Emerging Europe: does the rally still have legs?
Emerging Europe: does the rally still have legs?
Emerging European stocks have delivered strong returns for investors so far this year. As we noted back in early October, the combination of compelling valuations, and accommodative monetary and fiscal stimulus were just lacking a sustainable catalyst for economic normalisation.
The discovery of vaccines has proven to be the missing ingredient for a rally in emerging European stocks and currencies. And there is good reason to believe that there is room to run for stocks in the region.
Here is why.
What is the state of play with regards to the pandemic?
After a relatively modest start, the vaccine roll-out across emerging Europe, with the exception of Russia, has accelerated.
This is enabling the recovery in economic activity across the region and we expect momentum to build as we move through the year.
The CE3 markets of Poland, Czech Republic and Hungary, together with Greece, should be major beneficiaries of the EU Recovery fund. And tourism in Greece, a major contributor to GDP, is coming back, even if it is still below pre-pandemic levels,.
In Russia, although there appears to be some hesitancy in the vaccine roll out, the economy has remained open throughout the second wave. Meanwhile the pickup in commodity prices has been beneficial. As a result, economic activity has remained on the path to recovery.
How have regional stocks performed since vaccine discoveries were announced?
Emerging European stocks have enjoyed a strong bounce since the announcement of vaccine discoveries last November, as the chart below shows. Hopes for global recovery saw regional stocks outperform wider emerging markets into 2020 year end.
This was before a blip in Q1 as major second waves and a slow start to vaccination programmes overshadowed the near term outlook somewhat. However, confidence has returned and the region has started to outperform wider emerging markets again recently.
Why the market rally could have further to run
In emerging Europe, cyclical stocks, which tend to move closely with the ups and downs of the economy, dominate with a share of around 75% of the MSCI Emerging Markets Europe Index. These are sectors such as financials, energy and materials.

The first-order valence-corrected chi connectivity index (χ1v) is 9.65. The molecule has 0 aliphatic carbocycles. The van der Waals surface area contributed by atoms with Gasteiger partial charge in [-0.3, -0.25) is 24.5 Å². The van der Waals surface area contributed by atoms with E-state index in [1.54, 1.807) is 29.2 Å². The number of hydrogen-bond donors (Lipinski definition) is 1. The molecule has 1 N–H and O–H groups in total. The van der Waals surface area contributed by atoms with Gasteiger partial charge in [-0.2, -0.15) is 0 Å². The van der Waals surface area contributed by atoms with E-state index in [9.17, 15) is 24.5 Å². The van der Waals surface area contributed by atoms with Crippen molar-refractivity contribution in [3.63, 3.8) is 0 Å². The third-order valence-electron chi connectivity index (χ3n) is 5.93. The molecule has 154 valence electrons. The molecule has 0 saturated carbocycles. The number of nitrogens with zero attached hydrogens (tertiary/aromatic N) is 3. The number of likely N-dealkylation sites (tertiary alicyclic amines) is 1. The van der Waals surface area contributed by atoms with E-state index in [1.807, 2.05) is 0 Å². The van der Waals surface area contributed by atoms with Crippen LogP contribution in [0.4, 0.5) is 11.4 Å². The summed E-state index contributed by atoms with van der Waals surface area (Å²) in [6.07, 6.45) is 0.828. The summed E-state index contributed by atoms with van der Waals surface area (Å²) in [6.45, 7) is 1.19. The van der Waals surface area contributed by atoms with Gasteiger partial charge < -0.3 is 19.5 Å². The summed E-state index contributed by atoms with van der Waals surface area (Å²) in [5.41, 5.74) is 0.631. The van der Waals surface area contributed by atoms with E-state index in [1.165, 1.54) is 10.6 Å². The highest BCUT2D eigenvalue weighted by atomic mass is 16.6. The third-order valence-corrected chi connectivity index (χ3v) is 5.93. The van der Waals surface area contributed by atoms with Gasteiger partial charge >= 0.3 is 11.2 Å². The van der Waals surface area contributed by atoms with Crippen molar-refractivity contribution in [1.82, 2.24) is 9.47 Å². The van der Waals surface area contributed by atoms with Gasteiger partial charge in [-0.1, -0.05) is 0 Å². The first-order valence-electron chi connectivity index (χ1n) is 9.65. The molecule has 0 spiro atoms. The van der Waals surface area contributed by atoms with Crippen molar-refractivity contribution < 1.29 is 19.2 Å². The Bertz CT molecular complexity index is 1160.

Last year was an environment in which, globally, stocks and sectors with long term growth stories independent of the broader economy benefited, as demand accelerated during the pandemic. Within emerging Europe, this was most evident in the consumer discretionary and communication services sectors with e-commerce companies and gaming companies shining brightly. As well as the demand spike from the pandemic, the lower interest rate environment brought growth stocks into favour with investors.
This dynamic has changed. There is now an expectation that over the next 12 months, the region should have exited the pandemic and economic activity normalised on a sustainable basis. We are already seeing this GDP rebound come through.
While the debate continues over the extent to which global reflation, the recovery in growth and inflation, has taken hold, in emerging Europe we think there is good reason to believe that this is just the beginning.
Inflation across the region has picked up and we expect this to be more sustained. As a result, we expect central banks in a number of emerging European countries to tighten monetary policy over the coming 12 months. This is well ahead of major global central banks.
The Czech Republic and Hungary have lifted their respective benchmark interest rates in the last few months; both central banks indicated a belief that the increase in inflation is not transitory. We think that Poland will follow this path. Russia’s central bank had already commenced a rate hiking cycle, amid concern that long term inflation expectations could become unanchored. It has taken its policy rate up by 125bps so far this year to reach 6.5%.
Of course, the picture is not uniform across the region. Turkey is the notable outlier. Headline inflation sits at 17.5% in June. This is well above the central bank’s medium term 5% target and the policy rate is 19%. President Erdogan’s unexpected removal of the central bank governor in March marked a return to unorthodox policymaking. As a result, market expectations for further tightening have been replaced by anticipation of a reduction in the headline interest rate before year end.
Which areas of the market could benefit and why?
The financials sector is particularly attractive at this point. We think that there are a number of banks which offer potential upside regardless of whether inflation and higher interest rates come to pass.
In many cases these stocks are trading at very depressed earnings and valuation levels. In our view these are firmly in the value style bucket; stocks which trade at a discount to their investment fundamentals.